The stories I round up for the weekly installments of Criminal Charges usually involve no-name scammers and thieves. But with Michael Phelps’s recent admission that photos in a British tabloid did in fact show him smoking marijuana, the Visa-sponsored Olympic medalist becomes the biggest personality to reach the intersection of credit cards and crime in this column’s more-than-six-month run.
Luckily for Phelps, credit card processor Visa says it supports the multiple gold medal swimmer, meaning he won’t lose his sponsorship.
While that may be a good business decision for Visa, the following criminals were most certainly doing some bad business.
Possible jail time for dirty “Boots” Del Biaggio
San Francisco venture capitalist and former co-owner of the San Jose Sharks William “Boots” Del Biaggio III could be headed to federal prison after pleading guilty on Feb. 4 to securities fraud.
Citing a criminal complaint, the San Francisco Chronicle reported that “Del Biaggio defrauded investors and lenders, using the proceeds to “finance a luxurious lifestyle” and as a “personal checkbook to pay home mortgage and decorating expenses, gambling debts, credit card bills and other personal and unrelated business expenses.”
Boots could end up kicking it behind bars. “Del Biaggio will be sentenced June 10 and faces a maximum of 25 years in prison, though his plea agreement called for him to be imprisoned for six and a half to eight years,” the New York Times reports.
Canadian police uncover credit card factory, crossbows
You know you aren’t running a normal business operation when you have to keep a crossbow on hand.
Photo courtesy of Royal Canadian Mounted Police
On Feb. 3, Royal Canadian Mounted Police discovered what they describe as a midlevel home credit card factory in Langley, British Columbia. At that residence, “police found two credit card embossers, 15 computers, printers and scanners, a milk crate full of stolen and forged credit cards, loaded firearms and crossbows and a number of counterfeit C$100 bills,” the Vancouver Sun reports.
That led to charges of possession of stolen property, unauthorized possession of credit card data, possession of firearms and credit card forgery instruments, among other charges, for Kelly Dumas, Robin Krayem and August Elizabeth Olafson.
Meter money ends up in hands of parking authority director
Somewhere between the meters and county coffers, New Castle, Pa., parking payments found their way into the pockets of Gary Stone, Jr.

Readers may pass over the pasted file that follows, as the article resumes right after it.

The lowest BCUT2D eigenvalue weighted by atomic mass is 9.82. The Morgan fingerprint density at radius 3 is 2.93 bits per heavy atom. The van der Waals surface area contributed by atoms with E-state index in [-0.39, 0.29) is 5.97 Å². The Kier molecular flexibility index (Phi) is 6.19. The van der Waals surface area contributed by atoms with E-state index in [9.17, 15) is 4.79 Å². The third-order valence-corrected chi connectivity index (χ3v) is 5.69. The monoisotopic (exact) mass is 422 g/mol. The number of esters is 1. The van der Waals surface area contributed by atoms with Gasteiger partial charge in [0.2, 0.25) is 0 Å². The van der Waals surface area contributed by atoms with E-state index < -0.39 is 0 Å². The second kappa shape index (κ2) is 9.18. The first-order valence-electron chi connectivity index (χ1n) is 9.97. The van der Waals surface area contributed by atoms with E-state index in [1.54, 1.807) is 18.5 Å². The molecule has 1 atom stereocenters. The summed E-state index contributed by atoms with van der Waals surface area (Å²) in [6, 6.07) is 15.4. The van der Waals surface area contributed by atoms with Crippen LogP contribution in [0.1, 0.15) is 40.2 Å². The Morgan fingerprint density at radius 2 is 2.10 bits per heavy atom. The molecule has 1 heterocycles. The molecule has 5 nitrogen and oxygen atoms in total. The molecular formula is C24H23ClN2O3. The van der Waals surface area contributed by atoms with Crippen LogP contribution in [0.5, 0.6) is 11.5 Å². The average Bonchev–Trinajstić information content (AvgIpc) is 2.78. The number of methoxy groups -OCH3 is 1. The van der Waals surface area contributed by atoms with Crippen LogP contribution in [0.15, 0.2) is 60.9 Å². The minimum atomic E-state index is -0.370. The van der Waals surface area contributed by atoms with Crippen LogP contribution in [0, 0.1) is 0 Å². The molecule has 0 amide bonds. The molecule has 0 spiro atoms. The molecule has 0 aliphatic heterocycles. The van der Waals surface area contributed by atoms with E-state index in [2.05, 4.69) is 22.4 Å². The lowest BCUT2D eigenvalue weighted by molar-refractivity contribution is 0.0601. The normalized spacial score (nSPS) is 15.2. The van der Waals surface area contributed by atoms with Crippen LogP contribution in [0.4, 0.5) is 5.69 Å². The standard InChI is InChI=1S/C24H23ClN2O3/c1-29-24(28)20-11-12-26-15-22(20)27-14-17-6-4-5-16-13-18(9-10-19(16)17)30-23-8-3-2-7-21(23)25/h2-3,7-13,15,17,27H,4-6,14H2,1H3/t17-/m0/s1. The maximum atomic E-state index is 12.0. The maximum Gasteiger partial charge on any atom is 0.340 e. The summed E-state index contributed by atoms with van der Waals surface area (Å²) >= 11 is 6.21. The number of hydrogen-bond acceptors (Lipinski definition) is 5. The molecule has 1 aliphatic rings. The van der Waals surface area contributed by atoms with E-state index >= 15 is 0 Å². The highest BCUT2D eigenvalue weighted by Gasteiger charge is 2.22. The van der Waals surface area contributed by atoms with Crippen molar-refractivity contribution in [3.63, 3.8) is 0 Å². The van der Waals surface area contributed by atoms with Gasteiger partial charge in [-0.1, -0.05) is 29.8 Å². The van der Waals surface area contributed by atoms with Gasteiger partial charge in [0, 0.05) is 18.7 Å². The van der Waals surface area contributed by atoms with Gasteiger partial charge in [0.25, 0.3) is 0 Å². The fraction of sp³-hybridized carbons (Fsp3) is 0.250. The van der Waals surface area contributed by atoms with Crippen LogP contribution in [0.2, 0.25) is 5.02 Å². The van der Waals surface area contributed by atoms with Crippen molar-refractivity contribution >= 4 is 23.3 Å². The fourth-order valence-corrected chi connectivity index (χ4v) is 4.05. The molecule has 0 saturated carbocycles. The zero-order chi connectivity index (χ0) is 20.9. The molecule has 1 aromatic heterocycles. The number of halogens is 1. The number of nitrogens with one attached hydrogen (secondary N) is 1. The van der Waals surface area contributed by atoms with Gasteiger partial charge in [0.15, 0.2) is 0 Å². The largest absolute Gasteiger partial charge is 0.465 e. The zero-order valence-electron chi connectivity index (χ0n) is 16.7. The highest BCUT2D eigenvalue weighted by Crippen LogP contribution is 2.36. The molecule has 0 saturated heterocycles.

Stone was charged on Feb. 5 with theft for allegedly failing to deposit the parking funds, as well as for using a city credit card to pay personal expenses, according to District Attorney John Bongivengo.
Apparently, those quarters really add up. “Bongivengo said Stone is accused of taking $108,156 in parking meter money during 2006 and 2007. There is a balance of $6,390 on the credit card,” Vindy.com reports.
There appears to be a major discrepancy from the years Stone was in charge and when police began to run things: Bongivengo says Stone deposited just $71 in 2006 and $217 in 2007, compared with the $54,390 collected by city police when they took over the parking department in 2008.
Tax preparer rips off refunds
A Westchester County, N.Y., certified public accountant apparently decided he could make better use of the tax refund dollars that were due to three of his clients.
Randal Kase allegedly forged his clients’ names on IRS tax refund checks he had sent to himself. Kase then deposited the checks into his own bank accounts or used the money to pay his personal credit card bills, according to police records. According to the Mid-Hudson News Network, Kase “reportedly told one client that the person had broken even and wouldn’t be receiving a significant tax refund.” Overall, the CPA stands accused of stealing over $223,000 in refunds.
For a CPA, Kase seemingly didn’t show much attention to detail. According to a complaint, “Kase often misspelled the forged names,” reports the Associated Press.
That’s one CPA I won’t be using for help with my taxes this year.
See related: Visa making most of Michael Phelps’ pursuit of Olympic history, Michael Phelps’ golden Olympics means big win for Visa